Scholten launches bid for Grand Rapids area swing seat held by Meijer

Melissa Nann Burke
The Detroit News

Washington — Democrat Hillary Scholten announced Tuesday that she's launching another campaign for Congress in a race that could end up a rematch between her and Republican U.S. Rep. Peter Meijer. 

Scholten, an attorney and mom of two from Grand Rapids, is the first Democrat to join the race for the newly drawn 3rd District, which covers the Grand Rapids, Grand Haven and Muskegon areas. 

As in 2020, when the district drew millions in money and attention from outside groups, the new 3rd is expected to be a battleground this fall in the midterm elections.

"This pandemic has intensified so many of the existing problems in our community, like health care, educational challenges, the economy, and we're facing also an unprecedented attack on our electoral system," Scholten said in an interview.

"As a former social worker, a mom of two young kids and an attorney who served our U.S. Department of Justice, I have the experience and the perspective and the vision needed to lead west Michigan forward."

In 2020, Scholten lost to Meijer in the old 3rd District 47% to 53% when the seat was open due to Libertarian Rep. Justin Amash's retirement. The contest was the most expensive U.S. House race in Michigan in 2020, totaling $16.1 million in candidate and outside spending, according to the Michigan Campaign Finance Network

The Democratic Congressional Campaign Committee announced last week that  Meijer's seat is among 38 GOP-held or open seats that it's targeting this fall. The DCCC said it views the new 3rd as trending toward Democrats and noted Meijer's primary challenge by John Gibbs, a Republican endorsed by former President Donald Trump.

With Democrats expected to be playing defense all over the country this fall, the district could be a "rare" offensive opportunity for them, given the new district lines and the potential for Meijer to have trouble facing Gibbs in the primary, said Kyle Kondik, who studies the U.S. House at the University of Virginia's Center for Politics.

"Scholten running gives the Democrats a real candidate in this race who performed decently well in 2020. The most important action here is in the Republican primary, I think," Kondik said.

If Meijer wins, he could probably hold onto the seat in the general election, even though President Joe Biden won the district in 2020, Kondik said.

"But if he loses, Democrats would have a golden opportunity to flip this district against a Trumpier Republican alternative," he added.

Scholten, 39, had campaigned as a practical problem solver grounded in her faith as a member of the Christian Reformed Church, which she said inspired her public service. Republicans in attack ads tried to link her to the defund the police movement, though she said she opposed defunding law enforcement.

"Voters already rejected Hillary Scholten because of her radical anti-law enforcement views and support for higher taxes. They will reject her again," said Mike Berg, spokesman for the National Republican Congressional Committee.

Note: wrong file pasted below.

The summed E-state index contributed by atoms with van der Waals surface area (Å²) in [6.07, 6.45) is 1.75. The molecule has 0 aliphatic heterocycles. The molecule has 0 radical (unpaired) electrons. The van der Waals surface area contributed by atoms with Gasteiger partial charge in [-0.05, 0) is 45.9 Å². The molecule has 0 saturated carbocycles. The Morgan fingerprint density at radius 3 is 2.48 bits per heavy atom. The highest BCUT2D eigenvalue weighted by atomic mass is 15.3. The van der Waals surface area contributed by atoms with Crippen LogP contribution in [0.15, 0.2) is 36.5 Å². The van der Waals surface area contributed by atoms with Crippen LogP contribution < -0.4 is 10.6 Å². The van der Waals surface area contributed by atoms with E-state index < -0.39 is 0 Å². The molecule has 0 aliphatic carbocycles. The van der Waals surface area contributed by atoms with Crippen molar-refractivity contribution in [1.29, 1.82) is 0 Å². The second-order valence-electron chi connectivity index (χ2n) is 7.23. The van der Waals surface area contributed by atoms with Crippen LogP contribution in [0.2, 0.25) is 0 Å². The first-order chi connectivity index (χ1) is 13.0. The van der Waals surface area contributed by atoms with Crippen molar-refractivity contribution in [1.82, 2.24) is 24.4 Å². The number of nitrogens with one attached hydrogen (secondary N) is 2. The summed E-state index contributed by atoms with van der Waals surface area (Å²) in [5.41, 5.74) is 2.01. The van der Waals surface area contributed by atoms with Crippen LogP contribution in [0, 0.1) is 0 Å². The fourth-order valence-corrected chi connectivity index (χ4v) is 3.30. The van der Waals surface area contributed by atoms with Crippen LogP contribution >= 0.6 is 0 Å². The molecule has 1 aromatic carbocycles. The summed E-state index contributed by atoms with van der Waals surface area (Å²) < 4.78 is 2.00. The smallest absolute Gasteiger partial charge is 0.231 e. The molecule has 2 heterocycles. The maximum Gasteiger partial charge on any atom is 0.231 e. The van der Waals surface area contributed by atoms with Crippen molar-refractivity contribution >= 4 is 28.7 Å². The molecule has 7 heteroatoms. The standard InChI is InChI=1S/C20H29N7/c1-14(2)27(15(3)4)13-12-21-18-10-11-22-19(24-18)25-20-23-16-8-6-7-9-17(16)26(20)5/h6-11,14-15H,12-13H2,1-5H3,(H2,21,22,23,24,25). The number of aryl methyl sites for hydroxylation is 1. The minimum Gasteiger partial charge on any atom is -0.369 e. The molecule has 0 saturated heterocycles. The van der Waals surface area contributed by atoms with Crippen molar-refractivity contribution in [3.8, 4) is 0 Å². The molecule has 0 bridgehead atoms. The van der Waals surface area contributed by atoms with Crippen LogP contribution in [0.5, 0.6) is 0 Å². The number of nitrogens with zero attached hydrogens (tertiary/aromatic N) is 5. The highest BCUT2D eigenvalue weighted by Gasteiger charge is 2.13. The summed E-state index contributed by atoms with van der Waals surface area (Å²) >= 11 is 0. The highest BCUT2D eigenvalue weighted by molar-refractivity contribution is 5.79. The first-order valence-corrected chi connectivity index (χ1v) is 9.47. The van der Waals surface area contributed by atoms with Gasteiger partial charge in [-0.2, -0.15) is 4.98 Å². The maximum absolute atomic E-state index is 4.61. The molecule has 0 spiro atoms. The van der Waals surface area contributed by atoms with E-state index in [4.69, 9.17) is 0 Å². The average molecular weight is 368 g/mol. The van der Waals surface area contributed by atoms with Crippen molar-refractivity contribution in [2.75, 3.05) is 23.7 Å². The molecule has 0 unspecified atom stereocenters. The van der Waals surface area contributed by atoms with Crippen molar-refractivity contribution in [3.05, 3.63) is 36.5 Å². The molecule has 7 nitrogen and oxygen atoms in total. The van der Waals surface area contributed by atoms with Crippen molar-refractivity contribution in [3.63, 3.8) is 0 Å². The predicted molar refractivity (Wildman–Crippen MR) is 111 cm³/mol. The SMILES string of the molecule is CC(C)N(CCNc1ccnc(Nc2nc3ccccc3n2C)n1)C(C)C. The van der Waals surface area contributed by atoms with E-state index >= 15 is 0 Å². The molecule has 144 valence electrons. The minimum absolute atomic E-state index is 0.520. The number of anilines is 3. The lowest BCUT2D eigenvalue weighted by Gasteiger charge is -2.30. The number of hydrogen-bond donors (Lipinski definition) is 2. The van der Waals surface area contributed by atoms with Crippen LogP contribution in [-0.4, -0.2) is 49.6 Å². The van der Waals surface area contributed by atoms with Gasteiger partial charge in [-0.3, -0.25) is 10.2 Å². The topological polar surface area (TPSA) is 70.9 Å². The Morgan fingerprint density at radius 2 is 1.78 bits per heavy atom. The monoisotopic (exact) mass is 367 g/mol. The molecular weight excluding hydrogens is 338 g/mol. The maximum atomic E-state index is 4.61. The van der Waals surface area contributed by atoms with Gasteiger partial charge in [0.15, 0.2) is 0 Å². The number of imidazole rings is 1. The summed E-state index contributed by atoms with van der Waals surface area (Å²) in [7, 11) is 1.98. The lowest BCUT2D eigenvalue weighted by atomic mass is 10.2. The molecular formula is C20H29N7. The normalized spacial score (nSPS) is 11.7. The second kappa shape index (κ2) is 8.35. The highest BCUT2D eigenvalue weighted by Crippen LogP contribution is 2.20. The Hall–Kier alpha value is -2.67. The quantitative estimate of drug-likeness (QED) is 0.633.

Meijer, 34, of Grand Rapids Township is an Iraq veteran and the grandson of retailer Frederik Meijer. He serves on the House Foreign Affairs and Homeland Security committees.

"I’m running on my record as a proven conservative who is focused on upholding our Constitution and delivering commonsense results for West Michigan," Meijer said in a statement.

"So far, our campaign for re-election has received strong support largely from Michigan families. This momentum is exciting, and I look forward to continuing to discuss the many important issues facing our country with the voters who live and work in MI-03.”

Meijer reported about $529,460 in receipts last quarter, including $75,000 he loaned his campaign. He ended last year with $1.2 million cash on hand. Gibbs brought in about $104,467, including $53,000 he loaned his campaign, and had $83,246 in cash reserves as of Dec. 31, according to disclosure reports.

Meijer's first months in office last year were upended by the Jan. 6 attack and the subsequent impeachment of Trump. He is one of the 10 House Republicans who voted for Trump's impeachment, and Scholten said she reached out to him after that vote to thank him. 

"At the same time, there’s some real, fundamental policy differences," she said, giving the example of Meijer's November vote against the $1 trillion bipartisan infrastructure package.

Meijer at the time accused Democratic leadership of playing "petty politics" by linking passage of the bill with a procedural vote on Democrats' partisan Build Back Better Act.

Scholten also put some distance between her and the White House. She said President Joe Biden needs to do more to address inflation and "tamp down" rising costs for families. She also wants the federal government to move away from broad mandates for vaccines and masking, saying a one-size-fits-all approach is "not what we need."

"Small businesses get really hamstrung when they have too many compliance (hoops) to jump through," Scholten said. "And that doesn't mean that we shouldn't be doing anything to stop the spread. I just think it has to happen at a more localized level."

Since the 2020 election, Scholten said she went back to work as an attorney, joining the firm Miller Johnson, chairing its government affairs practice group.